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7 Botox questions a cosmetic doctor always gets asked

Hello! logo Hello! 02/12/2019 hello
a close up of a person wearing a hat posing for the camera: Hello! Magazine © @Copyright HELLO! Hello! Magazine

You might recognise Dr Tijen Esho from his slot on This Morning, or you might have seen his work on various celebrities on Instagram, or you might have seen his name in lights on the 'top global 100 practitioners list 2019'. Ultimately, Dr Esho is the name to know in cosmetics, with clinics in London, Dubai and Newcastle - with a new state-of-the-art luxury clinic in Wimbledon opening at the beginning of December. We've reached out to the cosmetic doctor to fill in the blanks surrounding botox - we ask him for the questions he gets asked every single day... 

Dr Esho on This Morning talking about cosmetic procedures

1. What is Botox?

"Botox is actually a trade name for a form Botulinum toxin, specifically botulinum toxin type A. This is a a neurotoxin that temporarily paralyses muscles when injected by blocked them messages from our nerves to our muscles. With muscle now the overlying skin on the surface it allows to relax and remodel causing the skin to appear smoother and fine lines and wrinkles to fade and disappear."

Eamonn Holmes, Ruth Langsford posing for the camera: botox-dr-esho © Provided by Hello! botox-dr-esho

2. Where can I have Botox?

The most common use is cosmetically to smooth wrinkles and prevent new ones from forming on the face. The aim is always is using small amounts of Botox to create a fresher look. The muscles and structures of the face are linked, so you have to consider how they move together in order to create a natural look.

"Botox has further cosmetic abilities on the face! It can be used to raise the eyebrow, the lip and the tip of the nose. It is also used for the treatment of a gummy smile and to slim the jawline by treating masseter hypertrophy [a condition where the jawline muscles are enlarged]

"Elsewhere in the body Botox has many other uses within medicine such as treating excessive sweating, known as hyperhydrosis, by blocking the nerves that control the sweat glands and many, many more medical conditions. It is effective in treating squints, unstable bladders and vocal chord spasms. Recently, Botox was also approved to treat chronic migraines too.

3. Does Botox hurt?

No. Botox is generally pain-free especially when a small fine microneedle is used. The whole procedure only takes a few minutes and, in most cases, the areas injected won’t be noticeable so you can carry on your normal day without anyone suspecting a thing!

Getty © Getty Getty

4. What are the risks of Botox?

"No medical or aesthetic procedure is without risks but can be safe when you seek treatment from a fully qualified medical professional such as a doctor, nurse or dentist. Some risks are purely due to the needle such as bleeding, bruising and infection. Other risks involve adverse effects on the surrounding muscles, for example, a droopy eyelid when Botox is injected into the forehead affecting the nerve supplying the upper eyelid. The complication wears away with the Botox leaving no permanent damage.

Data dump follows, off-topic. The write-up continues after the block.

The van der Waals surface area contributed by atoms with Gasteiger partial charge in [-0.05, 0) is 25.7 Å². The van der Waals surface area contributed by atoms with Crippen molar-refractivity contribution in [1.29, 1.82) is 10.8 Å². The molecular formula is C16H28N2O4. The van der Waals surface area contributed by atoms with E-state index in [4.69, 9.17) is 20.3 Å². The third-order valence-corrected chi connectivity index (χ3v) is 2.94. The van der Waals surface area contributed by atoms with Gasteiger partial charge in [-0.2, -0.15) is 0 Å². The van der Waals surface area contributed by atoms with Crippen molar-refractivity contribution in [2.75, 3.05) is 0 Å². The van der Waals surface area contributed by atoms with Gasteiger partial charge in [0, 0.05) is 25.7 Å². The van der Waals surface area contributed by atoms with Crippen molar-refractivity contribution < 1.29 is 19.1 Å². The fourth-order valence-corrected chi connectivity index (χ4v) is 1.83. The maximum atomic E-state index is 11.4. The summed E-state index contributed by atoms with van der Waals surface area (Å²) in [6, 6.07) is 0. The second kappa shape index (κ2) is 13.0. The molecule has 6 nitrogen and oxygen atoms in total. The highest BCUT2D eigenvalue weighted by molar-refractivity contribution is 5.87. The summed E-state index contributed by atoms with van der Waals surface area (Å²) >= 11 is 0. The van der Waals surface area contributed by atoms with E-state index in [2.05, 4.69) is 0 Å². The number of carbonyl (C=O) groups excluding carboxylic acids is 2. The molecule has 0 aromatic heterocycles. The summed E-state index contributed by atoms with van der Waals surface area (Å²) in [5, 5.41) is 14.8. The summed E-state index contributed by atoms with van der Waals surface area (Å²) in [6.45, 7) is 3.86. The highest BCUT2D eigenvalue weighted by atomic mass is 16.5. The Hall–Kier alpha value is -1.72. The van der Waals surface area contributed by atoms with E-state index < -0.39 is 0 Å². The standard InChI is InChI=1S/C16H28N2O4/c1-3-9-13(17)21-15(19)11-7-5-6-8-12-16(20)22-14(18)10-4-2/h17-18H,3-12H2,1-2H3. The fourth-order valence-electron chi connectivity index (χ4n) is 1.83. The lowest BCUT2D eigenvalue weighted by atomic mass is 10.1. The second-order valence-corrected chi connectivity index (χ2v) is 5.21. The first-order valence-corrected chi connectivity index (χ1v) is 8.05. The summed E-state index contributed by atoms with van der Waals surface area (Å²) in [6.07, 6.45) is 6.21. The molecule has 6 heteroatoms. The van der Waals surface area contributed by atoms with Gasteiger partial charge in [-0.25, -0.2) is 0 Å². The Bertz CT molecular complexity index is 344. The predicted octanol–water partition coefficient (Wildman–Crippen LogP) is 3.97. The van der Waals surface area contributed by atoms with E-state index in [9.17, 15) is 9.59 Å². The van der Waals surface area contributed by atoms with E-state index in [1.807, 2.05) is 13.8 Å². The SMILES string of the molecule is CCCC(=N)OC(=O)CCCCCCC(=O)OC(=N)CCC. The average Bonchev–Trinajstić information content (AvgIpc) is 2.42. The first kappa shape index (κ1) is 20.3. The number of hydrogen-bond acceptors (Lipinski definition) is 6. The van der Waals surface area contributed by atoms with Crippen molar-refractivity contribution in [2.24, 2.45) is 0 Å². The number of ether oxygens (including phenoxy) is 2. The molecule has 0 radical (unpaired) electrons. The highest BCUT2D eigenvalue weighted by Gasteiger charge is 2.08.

"There also could be long term consequences with overuse of Botox. Using to often and repeatedly can result in excessive thinning and weakening of the muscles involved. Therefore, it's important to wait until the toxin has worn off before having more injected. The key here again is to seek out a skilled and experienced medical professional who will treat you accordingly."

5. How long does it take to see the results of Botox? 

"Botulinum toxin starts to work 3-5 days after treatment, with the full effect peaking at 2-3 weeks post-treatment. The results last around four to six months depending on age, amount used and the area injected."

Getty © Getty Getty

6. How much does Botox cost?

"The cost depends on a few factors. This include where you have the Botulinum toxin injected, The experience of the injector and the region your clinic is located. The prices can vary dramatically from starting from £180 for one area. Cheap prices and special offers shouldn't be the deciding factor when considering where to go. Your decision should be based on finding a qualified medical professional with correct medical experience.

"Unfortunately, in the UK, non-surgical aesthetics like Botox and fillers are unregulated, meaning that anyone, including you, could inject it with no legal consequences"

7. If I stop using Botox will I look worse?

No, this is a myth. If you stop using Botox you will over time revert back to having the lines and wrinkles you had prior to treatment but because now you have seen yourself smooth and wrinkle-free you will notice the comparison more and can look more negatively on your old look prior to the treatment."

Gallery: 10 Moisturisers That Will Transform Your Seriously Dry Skin Into A Dewy Dream [ELLE UK]

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